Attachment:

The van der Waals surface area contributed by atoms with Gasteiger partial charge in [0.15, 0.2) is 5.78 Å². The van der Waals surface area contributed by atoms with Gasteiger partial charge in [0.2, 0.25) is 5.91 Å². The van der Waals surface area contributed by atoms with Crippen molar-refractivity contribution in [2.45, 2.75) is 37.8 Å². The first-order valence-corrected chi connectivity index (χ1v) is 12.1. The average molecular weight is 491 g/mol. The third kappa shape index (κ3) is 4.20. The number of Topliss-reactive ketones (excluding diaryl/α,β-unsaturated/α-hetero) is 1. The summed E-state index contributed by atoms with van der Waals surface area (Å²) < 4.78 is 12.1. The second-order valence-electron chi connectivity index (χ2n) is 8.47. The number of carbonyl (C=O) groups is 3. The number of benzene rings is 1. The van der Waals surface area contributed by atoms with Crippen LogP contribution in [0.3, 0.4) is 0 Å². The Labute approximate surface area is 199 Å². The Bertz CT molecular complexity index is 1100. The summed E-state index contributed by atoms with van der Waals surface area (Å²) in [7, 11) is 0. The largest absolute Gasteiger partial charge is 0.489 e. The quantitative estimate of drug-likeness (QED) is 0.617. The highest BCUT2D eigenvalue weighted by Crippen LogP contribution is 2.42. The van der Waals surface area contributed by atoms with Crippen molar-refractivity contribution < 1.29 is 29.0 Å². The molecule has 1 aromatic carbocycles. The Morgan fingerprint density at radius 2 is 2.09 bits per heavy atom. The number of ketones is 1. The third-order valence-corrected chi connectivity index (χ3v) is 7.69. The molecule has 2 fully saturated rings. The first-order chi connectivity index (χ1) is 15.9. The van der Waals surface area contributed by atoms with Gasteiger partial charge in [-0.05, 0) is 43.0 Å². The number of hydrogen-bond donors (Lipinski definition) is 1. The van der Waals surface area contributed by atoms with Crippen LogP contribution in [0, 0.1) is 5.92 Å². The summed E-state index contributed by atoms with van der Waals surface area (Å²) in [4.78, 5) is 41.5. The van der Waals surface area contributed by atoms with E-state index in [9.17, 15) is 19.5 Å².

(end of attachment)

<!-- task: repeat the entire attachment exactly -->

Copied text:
The van der Waals surface area contributed by atoms with Gasteiger partial charge in [0.15, 0.2) is 5.78 Å². The van der Waals surface area contributed by atoms with Gasteiger partial charge in [0.2, 0.25) is 5.91 Å². The van der Waals surface area contributed by atoms with Crippen molar-refractivity contribution in [2.45, 2.75) is 37.8 Å². The first-order valence-corrected chi connectivity index (χ1v) is 12.1. The average molecular weight is 491 g/mol. The third kappa shape index (κ3) is 4.20. The number of Topliss-reactive ketones (excluding diaryl/α,β-unsaturated/α-hetero) is 1. The summed E-state index contributed by atoms with van der Waals surface area (Å²) < 4.78 is 12.1. The second-order valence-electron chi connectivity index (χ2n) is 8.47. The number of carbonyl (C=O) groups is 3. The number of benzene rings is 1. The van der Waals surface area contributed by atoms with Crippen LogP contribution in [0.3, 0.4) is 0 Å². The Labute approximate surface area is 199 Å². The Bertz CT molecular complexity index is 1100. The summed E-state index contributed by atoms with van der Waals surface area (Å²) in [7, 11) is 0. The largest absolute Gasteiger partial charge is 0.489 e. The quantitative estimate of drug-likeness (QED) is 0.617. The highest BCUT2D eigenvalue weighted by Crippen LogP contribution is 2.42. The van der Waals surface area contributed by atoms with Crippen molar-refractivity contribution < 1.29 is 29.0 Å². The molecule has 1 aromatic carbocycles. The Morgan fingerprint density at radius 2 is 2.09 bits per heavy atom. The number of ketones is 1. The third-order valence-corrected chi connectivity index (χ3v) is 7.69. The molecule has 2 fully saturated rings. The first-order chi connectivity index (χ1) is 15.9. The van der Waals surface area contributed by atoms with Gasteiger partial charge in [-0.05, 0) is 43.0 Å². The number of hydrogen-bond donors (Lipinski definition) is 1. The van der Waals surface area contributed by atoms with Crippen LogP contribution in [0, 0.1) is 5.92 Å². The summed E-state index contributed by atoms with van der Waals surface area (Å²) in [4.78, 5) is 41.5. The van der Waals surface area contributed by atoms with E-state index in [9.17, 15) is 19.5 Å².